Some lessons from PAS muktamar — The Malaysian Insider
PAS merupakan parti yang paling berani kerana tidak menunda pemilihan parti seperti UMNO dan MCA. PAS juga terbukti sebagai sebuah parti yang bersih kerana tidak ada satu pun kes politik wang dilaporkan semasa pemilihan, tidak seperti parti yang hampir tamat jangka hayat seperti UMNO
JUNE 4 — Beyond the headlines in the past few days, some interesting facts and storylines have been thrown up by the PAS elections. These include:
Lesson Number 1: For all the stereotyping of PAS as a party of backward religious types, these elections have shown that the Islamic political party is committed to democratic principles.
In the months before the polls, it was clear that this was going to be a tough and possibly acrimonious polls between the religious class and the progressives. Some argued that the PAS leadership should have postponed the bruising elections in view of coming general elections.
PAS went ahead with the party elections, believing that electing leaders is a crucial part of democracy. Unlike Umno who has postponed its party elections for fear of infighting. Unlike the MCA which has also postponed its party election.
Sure, the PAS leadership may have their work cut out in bridging gap between the ulamas and the progressives but would you prefer politicians who delay tackling an issue or those who confront issues headlong?
Lesson Number 2: Calling all future election candidates: if you want to win a contest, engineer it so that Utusan Malaysia and the mainstream media will campaign for your opponent.
In the run up to the PAS elections, Utusan Malaysia campaigned for Nasharuddin Mat Isa and others in the ulama class, believing that this group was more amenable to working with Umno.
Not a day went by without Utusan Malaysia talking up the need for PAS to be run by the ulamas (a curious happening given that the paper’s owner ridicules PAS’s brand of Islam).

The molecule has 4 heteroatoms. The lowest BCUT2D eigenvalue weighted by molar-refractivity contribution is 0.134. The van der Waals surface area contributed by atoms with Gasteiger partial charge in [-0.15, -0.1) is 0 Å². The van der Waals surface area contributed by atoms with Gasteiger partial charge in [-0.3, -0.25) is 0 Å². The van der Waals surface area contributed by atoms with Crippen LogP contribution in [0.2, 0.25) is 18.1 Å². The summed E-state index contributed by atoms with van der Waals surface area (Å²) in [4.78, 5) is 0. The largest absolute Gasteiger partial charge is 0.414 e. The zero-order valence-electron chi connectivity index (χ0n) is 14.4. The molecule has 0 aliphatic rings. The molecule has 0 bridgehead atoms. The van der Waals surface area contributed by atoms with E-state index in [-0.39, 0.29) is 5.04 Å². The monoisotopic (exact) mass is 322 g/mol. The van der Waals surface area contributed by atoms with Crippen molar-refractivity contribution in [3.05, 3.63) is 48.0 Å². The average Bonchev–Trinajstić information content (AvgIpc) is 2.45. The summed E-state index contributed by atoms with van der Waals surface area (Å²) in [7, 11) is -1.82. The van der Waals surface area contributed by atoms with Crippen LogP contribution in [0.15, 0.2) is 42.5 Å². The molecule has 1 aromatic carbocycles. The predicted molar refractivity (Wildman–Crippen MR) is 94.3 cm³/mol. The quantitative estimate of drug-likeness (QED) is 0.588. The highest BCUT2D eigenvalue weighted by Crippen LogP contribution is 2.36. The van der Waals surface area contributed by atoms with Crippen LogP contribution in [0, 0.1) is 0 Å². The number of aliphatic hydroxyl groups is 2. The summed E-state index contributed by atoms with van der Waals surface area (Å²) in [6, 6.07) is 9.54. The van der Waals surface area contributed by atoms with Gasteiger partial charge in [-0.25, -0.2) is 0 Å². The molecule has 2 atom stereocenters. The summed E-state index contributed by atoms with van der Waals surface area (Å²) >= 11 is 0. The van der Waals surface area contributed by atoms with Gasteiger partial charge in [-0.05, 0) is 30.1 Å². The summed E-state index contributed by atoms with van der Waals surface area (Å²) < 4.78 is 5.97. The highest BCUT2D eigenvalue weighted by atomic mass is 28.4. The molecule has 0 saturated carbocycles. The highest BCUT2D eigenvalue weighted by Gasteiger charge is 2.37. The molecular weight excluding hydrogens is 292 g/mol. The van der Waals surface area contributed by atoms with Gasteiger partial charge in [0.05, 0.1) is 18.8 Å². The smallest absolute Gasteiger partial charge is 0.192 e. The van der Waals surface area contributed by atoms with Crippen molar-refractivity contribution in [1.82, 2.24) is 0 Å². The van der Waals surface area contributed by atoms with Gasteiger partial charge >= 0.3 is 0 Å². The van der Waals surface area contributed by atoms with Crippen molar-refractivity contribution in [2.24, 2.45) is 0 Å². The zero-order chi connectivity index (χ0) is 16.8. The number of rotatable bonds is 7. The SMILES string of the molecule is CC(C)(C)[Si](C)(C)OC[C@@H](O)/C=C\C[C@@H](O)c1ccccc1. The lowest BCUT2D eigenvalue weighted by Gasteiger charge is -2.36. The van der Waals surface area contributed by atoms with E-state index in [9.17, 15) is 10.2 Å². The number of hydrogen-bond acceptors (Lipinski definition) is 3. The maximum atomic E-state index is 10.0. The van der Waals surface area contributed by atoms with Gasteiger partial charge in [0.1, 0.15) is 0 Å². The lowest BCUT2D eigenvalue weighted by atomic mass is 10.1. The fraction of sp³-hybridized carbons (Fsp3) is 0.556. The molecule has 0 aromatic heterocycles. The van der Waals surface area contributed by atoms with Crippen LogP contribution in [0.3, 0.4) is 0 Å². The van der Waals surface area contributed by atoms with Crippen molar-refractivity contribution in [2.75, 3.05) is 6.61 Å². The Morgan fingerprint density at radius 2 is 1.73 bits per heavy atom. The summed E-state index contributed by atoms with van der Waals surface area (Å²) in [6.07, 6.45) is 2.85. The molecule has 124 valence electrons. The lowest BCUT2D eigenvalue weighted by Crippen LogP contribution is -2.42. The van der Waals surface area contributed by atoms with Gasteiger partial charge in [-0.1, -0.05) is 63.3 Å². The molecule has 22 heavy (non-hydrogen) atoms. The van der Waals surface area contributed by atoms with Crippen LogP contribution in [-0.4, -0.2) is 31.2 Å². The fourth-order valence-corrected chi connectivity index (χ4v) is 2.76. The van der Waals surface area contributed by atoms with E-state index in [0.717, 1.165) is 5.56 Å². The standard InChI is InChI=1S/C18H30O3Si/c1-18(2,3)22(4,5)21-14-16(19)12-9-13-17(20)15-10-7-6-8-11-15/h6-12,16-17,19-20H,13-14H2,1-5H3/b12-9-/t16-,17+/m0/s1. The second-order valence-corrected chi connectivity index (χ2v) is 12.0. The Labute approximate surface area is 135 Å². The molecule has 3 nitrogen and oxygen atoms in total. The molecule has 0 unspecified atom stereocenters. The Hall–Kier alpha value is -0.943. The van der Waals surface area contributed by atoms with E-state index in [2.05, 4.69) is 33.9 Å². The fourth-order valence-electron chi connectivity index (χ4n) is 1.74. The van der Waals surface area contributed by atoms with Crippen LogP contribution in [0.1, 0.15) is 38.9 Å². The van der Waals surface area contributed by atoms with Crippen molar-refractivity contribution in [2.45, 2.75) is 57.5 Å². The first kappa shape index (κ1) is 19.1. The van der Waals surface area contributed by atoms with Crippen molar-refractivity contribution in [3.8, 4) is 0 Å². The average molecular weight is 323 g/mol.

So what happens? Nasharuddin the incumbent number 2 is soundly beaten by Mat Sabu, a PAS veteran who enjoys close ties with Lim Guan Eng and Anwar Ibrahim. Also, Husam Musa — a favourite target of Utusan Malaysia — got in as one of the three vice-presidents.
Perhaps this is another sign of the waning influence of Utusan, a paper read and believed only by Umno members. This fact should worry Umno because its mouthpiece is losing the ability to shape opinion outside hardcore party supporters.
Lesson Number 3: You didn’t hear Ustaz Hadi Awang speaking about Malay rights, about apportioning contracts to Malay business, about banning the Bible, about crushing Christians.
What you heard during the presidential address was some idea about a welfare state which PAS wants to introduce if Pakatan Rakyat comes to power; on how Umno had corrupted and made Malays unthinking,etc.
Basically, you did not have table thumping and fire and brimstone speeches and threatening gestures you find at the Umno assembly.
Point is that the PAS leaders may not come across as urbane or sophisticated but they seem to dislike playing the race card. That is refreshing in this racially polarised country.
And reflects what Islam is all about. Or for that matter, the PAS that wants to govern Malaysia.